29 JULY 2016

Download the report here

Greg Clark, the newly appointed Secretary of State for Business, Energy and Industrial Strategy, has received a report compiled by members of Together Against Sizewell C (TASC), a Leiston-based organisation opposed to the construction of another nuclear plant at Sizewell in Suffolk, which clearly and unequivocally demonstrates that the nuclear component of the energy policy being pursued by the government is unnecessary.

The report argues that the data upon which the original policy was based has changed so fundamentally over the last few years that a review of the National Policy statement as expressed in EN1 is obligatory under Section 6 of the 2008 Planning Act. All government targets can be met without the nuclear component and TASC urges the Secretary of State to re-examine the policy and amend it to remove controversial, costly, dangerous and politically toxic nuclear power from the mix.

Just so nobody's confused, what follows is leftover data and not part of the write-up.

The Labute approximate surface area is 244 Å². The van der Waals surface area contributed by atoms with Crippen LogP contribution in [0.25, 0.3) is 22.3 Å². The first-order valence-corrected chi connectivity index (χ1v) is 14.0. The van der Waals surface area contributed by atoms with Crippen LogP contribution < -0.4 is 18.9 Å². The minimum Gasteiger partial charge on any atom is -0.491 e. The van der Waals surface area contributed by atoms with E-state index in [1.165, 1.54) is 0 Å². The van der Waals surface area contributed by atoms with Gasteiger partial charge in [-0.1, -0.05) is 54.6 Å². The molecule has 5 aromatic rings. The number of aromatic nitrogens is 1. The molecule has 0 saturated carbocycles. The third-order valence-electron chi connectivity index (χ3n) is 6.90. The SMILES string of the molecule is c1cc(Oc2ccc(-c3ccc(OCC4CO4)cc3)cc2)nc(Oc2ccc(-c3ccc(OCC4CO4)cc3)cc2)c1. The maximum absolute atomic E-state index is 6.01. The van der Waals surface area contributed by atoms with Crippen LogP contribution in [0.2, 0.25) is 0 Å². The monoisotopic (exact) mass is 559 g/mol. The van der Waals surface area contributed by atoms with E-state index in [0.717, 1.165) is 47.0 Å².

TASC’s report (Nuclear Power: New Evidence - A call for a statutory review of the Overarching National Policy Statement for Energy (EN-1) made pursuant to Section 6 of the Planning Act 2008) is accompanied by a letter from lawyers Leigh Day who are acting for TASC.

Pete Wilkinson, TASC’s Chairperson, said today, ‘We are putting the government on notice that it has an obligation to examine the energy situation in the UK very carefully. The years of uncertainty and controversy which have surrounded Hinkley Point C’s proposed development have left the country confused and bemused. Component paperwork falsification, terrorism, emergency evacuation concerns, health issues and a host of other problems which nuclear power faces must surely cause the government to doubt the wisdom of including nuclear over the rapid development of decentralisation, renewables, efficiency and renewables/appropriate technology.

‘TASC did what the former DECC has asked us to do: look at the ‘pathways’ section of its website and construct more sensible and workable energy options. We urge Greg Clark to read the report and come to the conclusions that we have: we do not need nuclear power and it is time to abandon nuclear.’